By Akira Hirakawa
The current quantity is a translation of the 1st of Hirakawa's two-volume heritage. It
covers the interval from Sakyamuni* Buddha to Early Mahayana* in advance of Nagarjuna*
and comprises the classes on which Hirakawa did so much of his personal past learn. From
1960 to 1968, he released 3 very important stories on Buddhist associations: Ritsuzo* no
kenkyu* (A examine of the Vinaya-pitaka*), Genshi Bukkyo* no kenkyu (A research of Early
Buddhism), and Shoki Daijo* Bukkyo no kenkyu (Studies in Early Mahayana Buddhism).
These stories, all popping out of his curiosity within the vinaya, tested his mastery of
Indian Buddhist institutional background. This study used to be really very important in his
formulation of a brand new idea of the increase of Mahayana *. by way of targeting the necessity to identify
an institutional base from which Mahayana arose, Hirakawa argued that stupa* worship
and the formula of Mahayana units of precepts supplied vital facts for the
development of Mahayana Buddhism.
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Additional info for A History of Indian Buddhism, From Śākyamuni to Early Mahāyāna
T h r o u g h these practices the m in d cou ld be co n cen trated a n d focused until it h ad becom e qu iet o r tho ught h a d ceased. A dvocates o f the vario u s schools o f yoga claim ed th at a form o f m ystical wisdom could be realized th ro u g h such practices. B ud dh ist dhydna differed from yogte tra n ce in th at it was m u c h m ore d y n a m ic ; it w as a form of m ental co n cen tratio n th at p erm ittied ihe free activity o f w isdom . T h e definition o f B u dd hist en lig h ten m en t as " se e in g things as they actually a r e " suggests the d y n am ic n a tu r e o f Buddhist m e d ita tio n .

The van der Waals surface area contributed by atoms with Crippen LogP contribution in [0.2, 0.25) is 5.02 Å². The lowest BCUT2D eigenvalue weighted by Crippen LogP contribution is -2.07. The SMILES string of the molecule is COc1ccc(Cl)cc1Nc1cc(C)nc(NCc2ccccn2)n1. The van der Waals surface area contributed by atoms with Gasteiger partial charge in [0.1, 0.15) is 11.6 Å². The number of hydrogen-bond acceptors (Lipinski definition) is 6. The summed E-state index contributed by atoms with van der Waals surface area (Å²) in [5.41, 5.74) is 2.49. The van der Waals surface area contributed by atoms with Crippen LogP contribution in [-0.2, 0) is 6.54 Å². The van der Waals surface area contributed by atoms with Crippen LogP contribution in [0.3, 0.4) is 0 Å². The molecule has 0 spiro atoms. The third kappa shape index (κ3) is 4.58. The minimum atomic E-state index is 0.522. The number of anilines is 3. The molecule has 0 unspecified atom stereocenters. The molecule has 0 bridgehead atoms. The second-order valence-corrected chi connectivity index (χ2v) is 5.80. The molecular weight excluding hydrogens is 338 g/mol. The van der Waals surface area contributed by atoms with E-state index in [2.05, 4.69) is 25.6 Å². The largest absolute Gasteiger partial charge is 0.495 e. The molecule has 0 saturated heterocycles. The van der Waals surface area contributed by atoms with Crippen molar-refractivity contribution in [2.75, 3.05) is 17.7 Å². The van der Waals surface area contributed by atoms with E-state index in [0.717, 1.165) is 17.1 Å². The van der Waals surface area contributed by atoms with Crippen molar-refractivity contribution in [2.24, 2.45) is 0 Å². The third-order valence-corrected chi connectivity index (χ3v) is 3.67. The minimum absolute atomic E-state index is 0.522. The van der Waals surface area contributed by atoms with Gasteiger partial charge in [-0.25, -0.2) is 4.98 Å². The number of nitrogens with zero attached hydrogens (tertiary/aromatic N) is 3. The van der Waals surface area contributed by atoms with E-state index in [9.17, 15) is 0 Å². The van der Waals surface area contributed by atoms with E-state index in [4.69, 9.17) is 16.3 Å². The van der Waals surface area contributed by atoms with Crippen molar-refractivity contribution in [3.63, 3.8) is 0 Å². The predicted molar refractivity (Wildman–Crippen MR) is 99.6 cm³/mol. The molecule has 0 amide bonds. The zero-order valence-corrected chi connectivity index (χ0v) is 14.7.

A ccording to G o sa llp u tra , a personas rise o r fa)) in the world was d e te rm in e d by fate, not by his actions. H is followers w ere tailed ihe Ajlvaka* (Ajivikas). T h e term “ Ajrvilta1’ is tra n sla te d in C h in ese Huddhiflt Texts as ,ca h etero do x religion (whose m e m b e rs lead) an evil life” (hsith-ming wai-tao)^ how ever, the In d ia n te rm probably m e a n t " th o s e w ho follow a strict m ode o f lifer' h referrin g 10 the severe austerities p e r form ed by the Ajivika followers.
At th at tim e , the public road k n o w n as the N o r th e rn R oute ( U tta r a p a th a ) b e g a n at SravastE, rail cast past K a p ila v a itu , a n d then tu rn e d south to K u S inagara, Vaisali, a n d the G a n g e s R iver. T h e road th en crossed the C a n g e s , e n te re d M a g a d h a , itnd e n d e d in fiapagrha S a k y a m u n i p ro b ab ly (raveled to the c ity o f R ajag rh ^ on this road. A cco rd in g io iraditional sources, K in g B im bU ara saw S a k y a m u n i b eg ging one d a y a n d d ecid ed Lo invite him to b e c o m e a m inister in the gov* e m in e n t, d isp atch e d a r e ia in rr lo p e rsu a d e S ak y am u n i lo a b a n d o n his religious quest, hut S a k y a m u n i refused.